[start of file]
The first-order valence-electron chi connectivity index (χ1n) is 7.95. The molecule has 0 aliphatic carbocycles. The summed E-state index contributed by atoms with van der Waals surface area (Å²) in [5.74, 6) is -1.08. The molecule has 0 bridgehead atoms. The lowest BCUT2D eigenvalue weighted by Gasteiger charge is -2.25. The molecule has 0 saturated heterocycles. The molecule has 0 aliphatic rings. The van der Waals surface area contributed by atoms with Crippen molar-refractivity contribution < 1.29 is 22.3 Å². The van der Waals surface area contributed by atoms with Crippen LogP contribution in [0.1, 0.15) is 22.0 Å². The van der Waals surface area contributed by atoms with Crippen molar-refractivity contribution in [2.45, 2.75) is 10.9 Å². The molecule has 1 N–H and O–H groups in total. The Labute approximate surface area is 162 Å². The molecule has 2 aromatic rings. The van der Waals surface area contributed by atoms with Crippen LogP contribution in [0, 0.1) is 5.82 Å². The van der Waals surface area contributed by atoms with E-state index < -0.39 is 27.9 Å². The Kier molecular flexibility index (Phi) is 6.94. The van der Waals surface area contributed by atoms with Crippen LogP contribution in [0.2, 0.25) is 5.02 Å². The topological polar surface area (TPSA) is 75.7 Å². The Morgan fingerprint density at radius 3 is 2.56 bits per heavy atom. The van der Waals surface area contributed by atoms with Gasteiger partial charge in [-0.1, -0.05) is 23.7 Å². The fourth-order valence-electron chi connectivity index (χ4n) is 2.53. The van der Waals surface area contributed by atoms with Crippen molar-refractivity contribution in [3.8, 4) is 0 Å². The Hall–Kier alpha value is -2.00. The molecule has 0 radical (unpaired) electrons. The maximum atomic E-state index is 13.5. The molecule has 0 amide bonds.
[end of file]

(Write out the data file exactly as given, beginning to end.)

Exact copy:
The first-order valence-electron chi connectivity index (χ1n) is 7.95. The molecule has 0 aliphatic carbocycles. The summed E-state index contributed by atoms with van der Waals surface area (Å²) in [5.74, 6) is -1.08. The molecule has 0 bridgehead atoms. The lowest BCUT2D eigenvalue weighted by Gasteiger charge is -2.25. The molecule has 0 saturated heterocycles. The molecule has 0 aliphatic rings. The van der Waals surface area contributed by atoms with Crippen molar-refractivity contribution < 1.29 is 22.3 Å². The van der Waals surface area contributed by atoms with Crippen LogP contribution in [0.1, 0.15) is 22.0 Å². The van der Waals surface area contributed by atoms with Crippen molar-refractivity contribution in [2.45, 2.75) is 10.9 Å². The molecule has 1 N–H and O–H groups in total. The Labute approximate surface area is 162 Å². The molecule has 2 aromatic rings. The van der Waals surface area contributed by atoms with Crippen LogP contribution in [0, 0.1) is 5.82 Å². The van der Waals surface area contributed by atoms with E-state index < -0.39 is 27.9 Å². The Kier molecular flexibility index (Phi) is 6.94. The van der Waals surface area contributed by atoms with Crippen LogP contribution in [0.2, 0.25) is 5.02 Å². The topological polar surface area (TPSA) is 75.7 Å². The Morgan fingerprint density at radius 3 is 2.56 bits per heavy atom. The van der Waals surface area contributed by atoms with Gasteiger partial charge in [-0.1, -0.05) is 23.7 Å². The fourth-order valence-electron chi connectivity index (χ4n) is 2.53. The van der Waals surface area contributed by atoms with Crippen molar-refractivity contribution in [3.8, 4) is 0 Å². The Hall–Kier alpha value is -2.00. The molecule has 0 radical (unpaired) electrons. The maximum atomic E-state index is 13.5. The molecule has 0 amide bonds.